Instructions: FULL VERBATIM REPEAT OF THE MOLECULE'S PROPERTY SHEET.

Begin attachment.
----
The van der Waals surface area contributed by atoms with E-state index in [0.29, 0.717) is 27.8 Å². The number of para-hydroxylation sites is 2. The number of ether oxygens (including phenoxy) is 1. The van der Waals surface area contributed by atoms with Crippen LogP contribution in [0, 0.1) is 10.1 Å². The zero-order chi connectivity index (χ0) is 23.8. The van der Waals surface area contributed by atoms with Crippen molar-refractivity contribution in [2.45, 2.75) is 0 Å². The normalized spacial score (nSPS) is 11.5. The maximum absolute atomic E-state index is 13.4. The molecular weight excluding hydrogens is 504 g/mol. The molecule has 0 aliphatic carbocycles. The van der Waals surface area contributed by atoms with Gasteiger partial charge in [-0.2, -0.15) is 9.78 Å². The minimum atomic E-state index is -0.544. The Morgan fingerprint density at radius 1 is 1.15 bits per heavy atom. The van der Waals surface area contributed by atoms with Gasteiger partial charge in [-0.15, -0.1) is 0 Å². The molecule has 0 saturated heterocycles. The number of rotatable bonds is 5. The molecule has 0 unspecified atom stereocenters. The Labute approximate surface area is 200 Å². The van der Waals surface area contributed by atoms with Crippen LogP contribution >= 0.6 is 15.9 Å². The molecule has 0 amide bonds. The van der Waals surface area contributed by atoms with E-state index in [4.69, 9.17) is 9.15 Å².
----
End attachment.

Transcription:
The van der Waals surface area contributed by atoms with E-state index in [0.29, 0.717) is 27.8 Å². The number of para-hydroxylation sites is 2. The number of ether oxygens (including phenoxy) is 1. The van der Waals surface area contributed by atoms with Crippen LogP contribution in [0, 0.1) is 10.1 Å². The zero-order chi connectivity index (χ0) is 23.8. The van der Waals surface area contributed by atoms with Crippen molar-refractivity contribution in [2.45, 2.75) is 0 Å². The normalized spacial score (nSPS) is 11.5. The maximum absolute atomic E-state index is 13.4. The molecular weight excluding hydrogens is 504 g/mol. The molecule has 0 aliphatic carbocycles. The van der Waals surface area contributed by atoms with Gasteiger partial charge in [-0.2, -0.15) is 9.78 Å². The minimum atomic E-state index is -0.544. The Morgan fingerprint density at radius 1 is 1.15 bits per heavy atom. The van der Waals surface area contributed by atoms with Gasteiger partial charge in [-0.15, -0.1) is 0 Å². The molecule has 0 saturated heterocycles. The number of rotatable bonds is 5. The molecule has 0 unspecified atom stereocenters. The Labute approximate surface area is 200 Å². The van der Waals surface area contributed by atoms with Crippen LogP contribution >= 0.6 is 15.9 Å². The molecule has 0 amide bonds. The van der Waals surface area contributed by atoms with E-state index in [4.69, 9.17) is 9.15 Å².